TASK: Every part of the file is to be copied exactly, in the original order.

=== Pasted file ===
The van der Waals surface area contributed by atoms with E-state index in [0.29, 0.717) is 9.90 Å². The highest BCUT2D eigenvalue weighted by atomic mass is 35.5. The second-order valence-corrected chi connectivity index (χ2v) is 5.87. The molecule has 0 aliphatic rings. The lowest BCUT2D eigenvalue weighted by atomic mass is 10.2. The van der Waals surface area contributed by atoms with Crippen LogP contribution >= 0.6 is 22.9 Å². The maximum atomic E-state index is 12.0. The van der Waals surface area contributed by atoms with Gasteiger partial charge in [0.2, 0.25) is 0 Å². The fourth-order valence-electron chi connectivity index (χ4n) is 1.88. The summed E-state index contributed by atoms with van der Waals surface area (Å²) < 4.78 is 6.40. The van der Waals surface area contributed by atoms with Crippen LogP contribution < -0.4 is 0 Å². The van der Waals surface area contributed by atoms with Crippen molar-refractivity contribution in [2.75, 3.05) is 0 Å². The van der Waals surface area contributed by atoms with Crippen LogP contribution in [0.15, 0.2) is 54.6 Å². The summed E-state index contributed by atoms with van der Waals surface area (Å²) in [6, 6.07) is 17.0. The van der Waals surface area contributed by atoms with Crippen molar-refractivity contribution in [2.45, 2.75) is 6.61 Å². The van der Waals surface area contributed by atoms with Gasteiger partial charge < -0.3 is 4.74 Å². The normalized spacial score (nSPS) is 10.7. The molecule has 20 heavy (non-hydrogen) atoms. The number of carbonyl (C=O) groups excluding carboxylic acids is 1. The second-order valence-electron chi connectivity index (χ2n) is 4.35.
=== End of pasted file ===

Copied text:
The van der Waals surface area contributed by atoms with E-state index in [0.29, 0.717) is 9.90 Å². The highest BCUT2D eigenvalue weighted by atomic mass is 35.5. The second-order valence-corrected chi connectivity index (χ2v) is 5.87. The molecule has 0 aliphatic rings. The lowest BCUT2D eigenvalue weighted by atomic mass is 10.2. The van der Waals surface area contributed by atoms with Crippen LogP contribution >= 0.6 is 22.9 Å². The maximum atomic E-state index is 12.0. The van der Waals surface area contributed by atoms with Gasteiger partial charge in [0.2, 0.25) is 0 Å². The fourth-order valence-electron chi connectivity index (χ4n) is 1.88. The summed E-state index contributed by atoms with van der Waals surface area (Å²) < 4.78 is 6.40. The van der Waals surface area contributed by atoms with Crippen LogP contribution < -0.4 is 0 Å². The van der Waals surface area contributed by atoms with Crippen molar-refractivity contribution in [2.75, 3.05) is 0 Å². The van der Waals surface area contributed by atoms with Crippen LogP contribution in [0.15, 0.2) is 54.6 Å². The summed E-state index contributed by atoms with van der Waals surface area (Å²) in [6, 6.07) is 17.0. The van der Waals surface area contributed by atoms with Crippen molar-refractivity contribution in [2.45, 2.75) is 6.61 Å². The van der Waals surface area contributed by atoms with Gasteiger partial charge < -0.3 is 4.74 Å². The normalized spacial score (nSPS) is 10.7. The molecule has 20 heavy (non-hydrogen) atoms. The number of carbonyl (C=O) groups excluding carboxylic acids is 1. The second-order valence-electron chi connectivity index (χ2n) is 4.35.